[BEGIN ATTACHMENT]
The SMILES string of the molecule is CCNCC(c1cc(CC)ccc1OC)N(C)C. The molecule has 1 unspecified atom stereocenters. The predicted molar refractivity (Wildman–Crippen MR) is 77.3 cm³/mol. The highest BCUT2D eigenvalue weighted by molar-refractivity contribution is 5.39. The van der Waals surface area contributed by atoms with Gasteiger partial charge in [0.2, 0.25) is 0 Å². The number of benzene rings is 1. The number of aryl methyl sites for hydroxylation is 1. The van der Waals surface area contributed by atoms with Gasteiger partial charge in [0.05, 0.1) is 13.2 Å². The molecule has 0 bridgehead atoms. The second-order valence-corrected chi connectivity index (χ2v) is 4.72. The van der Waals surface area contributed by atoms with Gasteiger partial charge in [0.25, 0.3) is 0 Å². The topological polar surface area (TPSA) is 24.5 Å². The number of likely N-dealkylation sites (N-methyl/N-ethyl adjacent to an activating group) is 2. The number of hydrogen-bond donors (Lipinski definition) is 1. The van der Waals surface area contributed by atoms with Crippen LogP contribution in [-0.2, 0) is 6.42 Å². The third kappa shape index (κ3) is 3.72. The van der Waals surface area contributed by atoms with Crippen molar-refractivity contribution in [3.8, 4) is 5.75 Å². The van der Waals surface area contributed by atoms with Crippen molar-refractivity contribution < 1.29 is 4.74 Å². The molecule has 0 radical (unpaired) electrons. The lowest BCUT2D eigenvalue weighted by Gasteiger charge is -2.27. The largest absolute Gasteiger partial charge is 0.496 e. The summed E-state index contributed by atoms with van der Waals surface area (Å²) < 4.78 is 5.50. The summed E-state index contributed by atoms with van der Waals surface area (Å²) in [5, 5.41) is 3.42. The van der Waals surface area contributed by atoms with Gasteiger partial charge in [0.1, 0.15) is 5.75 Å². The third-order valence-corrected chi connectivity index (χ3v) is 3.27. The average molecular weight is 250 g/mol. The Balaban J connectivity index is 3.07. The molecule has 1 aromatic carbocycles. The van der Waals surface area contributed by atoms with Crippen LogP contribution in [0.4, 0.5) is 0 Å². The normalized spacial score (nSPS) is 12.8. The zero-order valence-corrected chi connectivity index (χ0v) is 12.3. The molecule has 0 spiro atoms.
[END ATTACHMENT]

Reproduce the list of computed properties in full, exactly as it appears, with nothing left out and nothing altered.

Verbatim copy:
The SMILES string of the molecule is CCNCC(c1cc(CC)ccc1OC)N(C)C. The molecule has 1 unspecified atom stereocenters. The predicted molar refractivity (Wildman–Crippen MR) is 77.3 cm³/mol. The highest BCUT2D eigenvalue weighted by molar-refractivity contribution is 5.39. The van der Waals surface area contributed by atoms with Gasteiger partial charge in [0.2, 0.25) is 0 Å². The number of benzene rings is 1. The number of aryl methyl sites for hydroxylation is 1. The van der Waals surface area contributed by atoms with Gasteiger partial charge in [0.05, 0.1) is 13.2 Å². The molecule has 0 bridgehead atoms. The second-order valence-corrected chi connectivity index (χ2v) is 4.72. The van der Waals surface area contributed by atoms with Gasteiger partial charge in [0.25, 0.3) is 0 Å². The topological polar surface area (TPSA) is 24.5 Å². The number of likely N-dealkylation sites (N-methyl/N-ethyl adjacent to an activating group) is 2. The number of hydrogen-bond donors (Lipinski definition) is 1. The van der Waals surface area contributed by atoms with Crippen LogP contribution in [-0.2, 0) is 6.42 Å². The third kappa shape index (κ3) is 3.72. The van der Waals surface area contributed by atoms with Crippen molar-refractivity contribution in [3.8, 4) is 5.75 Å². The van der Waals surface area contributed by atoms with Crippen molar-refractivity contribution < 1.29 is 4.74 Å². The molecule has 0 radical (unpaired) electrons. The lowest BCUT2D eigenvalue weighted by Gasteiger charge is -2.27. The largest absolute Gasteiger partial charge is 0.496 e. The summed E-state index contributed by atoms with van der Waals surface area (Å²) < 4.78 is 5.50. The summed E-state index contributed by atoms with van der Waals surface area (Å²) in [5, 5.41) is 3.42. The van der Waals surface area contributed by atoms with Gasteiger partial charge in [0.1, 0.15) is 5.75 Å². The third-order valence-corrected chi connectivity index (χ3v) is 3.27. The average molecular weight is 250 g/mol. The Balaban J connectivity index is 3.07. The molecule has 1 aromatic carbocycles. The van der Waals surface area contributed by atoms with Crippen LogP contribution in [0.4, 0.5) is 0 Å². The normalized spacial score (nSPS) is 12.8. The zero-order valence-corrected chi connectivity index (χ0v) is 12.3. The molecule has 0 spiro atoms.